However, while many agree that zero trust is the way forward, there’s still of lack of understanding as to what it actually means at the business level. “It’s a very descriptive name from a security perspective, because that’s exactly the intent,” said Khawaja. “But I’ve hesitated to use the name because one of the core behaviors at Highmark is ‘trust working together.’ This feels directly in conflict with that.”
The onus then falls on security leaders to explain what zero trust means and how it can be leveraged to improve security, which can be quite tricky, according to Cayer. “We haven’t fully adopted zero trust as an industry, and so people haven’t seen it implemented — or maybe they have, but not in a good way.” A common misconception? Implementing zero trust means waiting on approvals which, in turn, can negatively affect patient care.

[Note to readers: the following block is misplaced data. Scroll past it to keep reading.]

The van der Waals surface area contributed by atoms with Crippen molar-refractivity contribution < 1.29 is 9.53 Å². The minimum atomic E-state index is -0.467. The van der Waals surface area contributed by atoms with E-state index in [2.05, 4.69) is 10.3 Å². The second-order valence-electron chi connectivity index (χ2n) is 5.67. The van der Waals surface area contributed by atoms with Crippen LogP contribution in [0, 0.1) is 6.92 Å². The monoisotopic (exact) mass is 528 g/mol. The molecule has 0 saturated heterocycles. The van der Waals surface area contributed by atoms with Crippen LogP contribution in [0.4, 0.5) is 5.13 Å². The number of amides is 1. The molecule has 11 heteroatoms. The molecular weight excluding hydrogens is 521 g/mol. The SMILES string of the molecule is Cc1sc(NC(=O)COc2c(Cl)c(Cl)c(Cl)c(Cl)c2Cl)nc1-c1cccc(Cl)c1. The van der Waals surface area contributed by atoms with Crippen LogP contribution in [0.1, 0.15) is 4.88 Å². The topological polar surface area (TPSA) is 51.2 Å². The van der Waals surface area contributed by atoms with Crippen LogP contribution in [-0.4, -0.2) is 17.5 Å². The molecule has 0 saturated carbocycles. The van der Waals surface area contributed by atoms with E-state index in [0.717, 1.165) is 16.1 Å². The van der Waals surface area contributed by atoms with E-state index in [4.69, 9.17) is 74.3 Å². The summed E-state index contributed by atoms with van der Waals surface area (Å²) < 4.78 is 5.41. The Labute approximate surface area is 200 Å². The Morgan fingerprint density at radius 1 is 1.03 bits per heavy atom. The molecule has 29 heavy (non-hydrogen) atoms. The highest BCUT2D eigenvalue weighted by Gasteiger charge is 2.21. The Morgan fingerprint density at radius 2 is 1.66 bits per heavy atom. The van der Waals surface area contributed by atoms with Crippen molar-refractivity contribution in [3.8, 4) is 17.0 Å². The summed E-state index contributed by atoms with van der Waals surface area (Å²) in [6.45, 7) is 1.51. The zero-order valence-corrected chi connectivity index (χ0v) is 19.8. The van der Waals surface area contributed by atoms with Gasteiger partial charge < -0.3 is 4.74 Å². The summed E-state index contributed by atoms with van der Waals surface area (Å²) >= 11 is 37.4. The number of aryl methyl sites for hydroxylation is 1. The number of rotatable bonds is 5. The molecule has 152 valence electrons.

Not exactly a recipe for gaining buy-in.
What leaders should do, according to the panelists, is start by explaining why a zero-trust strategy is necessary — and leave the ‘how’ for later.
Where organizations go wrong
“My direction to the team is that 90 percent of what you talk about is the why; they’re not allowed to spend more than 10 percent of their time on the how. That’s where organizations go wrong,” said Khawaja. In fact, when his role at Highmark expanded to include hospitals, he was cautioned against sending phishing emails to physicians and told it wouldn’t generate the desired response.
And so, Khawaja met with the chairs of every department and explained the consequences of clicking on malicious links. “I didn’t talk to them about dates or specifics; if you do that, they’ll give you a hundred reasons why your plan won’t work,” he recalled. “But if you focus on how (a breach) would directly impact patients and our ability to deliver care, you’re no longer imposing security and risk reduction on the business. The business is pulling you in and convincing you to do it.”